we allow people at home or in the stadium to make predictions about what’s going to happen, from the first whistle to the final whistle
O’Reilly takes up the narrative: “Everyone is on their phone, they get the highlights, and they see it on Snapchat or whatever.” No one, it seems, watches a full match anymore, whatever the sport. As a diehard Manchester United fan, even I’ve felt my attention wandering from the clubs recent travails.
Armed with that information, they set about reimagining the concept and thus, Deane explains, Matchday was born: “We thought, could we change that fundamental model, whereby we create a game that starts when the game starts? That would ‘gameify’ live sports. So we allow people at home or in the stadium to make predictions about what’s going to happen, from the first whistle to the final whistle.”
The model is a compelling one. Imagine watching an absolutely dour goalless draw between two football teams you couldn’t care less about. Traditional fantasy sports models would have you tuning out almost instantly. Because you’ve chosen your team beforehand, you have no stake in the performance. With Matchday, you can compete with your friends during the game, make predictions about events as they happen and win prizes for every prediction you get right. Suddenly, the stakes are higher, and you can get invested in the action.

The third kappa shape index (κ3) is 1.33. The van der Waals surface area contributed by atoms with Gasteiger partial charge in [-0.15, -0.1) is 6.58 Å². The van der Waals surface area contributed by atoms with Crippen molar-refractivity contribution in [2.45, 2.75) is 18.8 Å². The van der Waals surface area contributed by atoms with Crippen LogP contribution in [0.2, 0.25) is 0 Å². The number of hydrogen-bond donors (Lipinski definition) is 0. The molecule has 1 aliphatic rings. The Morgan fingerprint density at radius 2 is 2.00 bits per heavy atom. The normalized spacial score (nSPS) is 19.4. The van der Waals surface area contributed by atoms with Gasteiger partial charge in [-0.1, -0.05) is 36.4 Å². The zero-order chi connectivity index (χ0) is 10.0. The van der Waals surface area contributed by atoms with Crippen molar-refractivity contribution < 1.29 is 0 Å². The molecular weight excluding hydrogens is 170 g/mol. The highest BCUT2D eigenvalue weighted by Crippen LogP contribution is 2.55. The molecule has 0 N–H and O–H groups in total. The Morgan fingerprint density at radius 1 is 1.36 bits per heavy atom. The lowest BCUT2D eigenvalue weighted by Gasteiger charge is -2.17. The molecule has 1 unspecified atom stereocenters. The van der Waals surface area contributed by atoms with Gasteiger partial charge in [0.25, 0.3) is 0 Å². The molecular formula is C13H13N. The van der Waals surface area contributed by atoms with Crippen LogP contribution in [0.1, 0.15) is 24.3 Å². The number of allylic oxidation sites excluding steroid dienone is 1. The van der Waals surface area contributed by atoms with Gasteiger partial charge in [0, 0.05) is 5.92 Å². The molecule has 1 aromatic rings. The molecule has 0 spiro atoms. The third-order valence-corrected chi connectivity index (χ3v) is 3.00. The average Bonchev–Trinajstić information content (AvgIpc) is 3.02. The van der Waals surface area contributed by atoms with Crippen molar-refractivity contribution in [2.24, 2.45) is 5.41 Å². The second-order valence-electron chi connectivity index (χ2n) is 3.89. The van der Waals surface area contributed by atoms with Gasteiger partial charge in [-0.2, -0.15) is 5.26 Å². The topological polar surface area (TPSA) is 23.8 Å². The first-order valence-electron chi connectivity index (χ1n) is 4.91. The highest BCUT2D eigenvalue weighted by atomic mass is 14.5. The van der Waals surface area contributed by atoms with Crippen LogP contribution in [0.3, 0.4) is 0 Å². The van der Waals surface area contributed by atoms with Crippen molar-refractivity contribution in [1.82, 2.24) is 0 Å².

O’Reilly is also keen to point out that Matchday is aimed at casual fans, not the statistical experts who dominate traditional fantasy sports: “There are a lot of stats nerds in fantasy sports, and less than one per cent of the population actually win most of the money.” There will be no need for complex algorithms that take into account the moisture in the air or the altitude of the stadium when you’re playing Matchday. As a result, the trio don’t see themselves as direct competitors with the established juggernauts.
That’s not to say they have the market to themselves. There are companies with similar aspirations in the US and Singapore, but the market is yet to be captured, and Deane is confident that in such a new area “the best product will win”.
Traditional fantasy sports models would have you tuning out almost instantly. Because you’ve chosen your team beforehand, you have no stake in the performance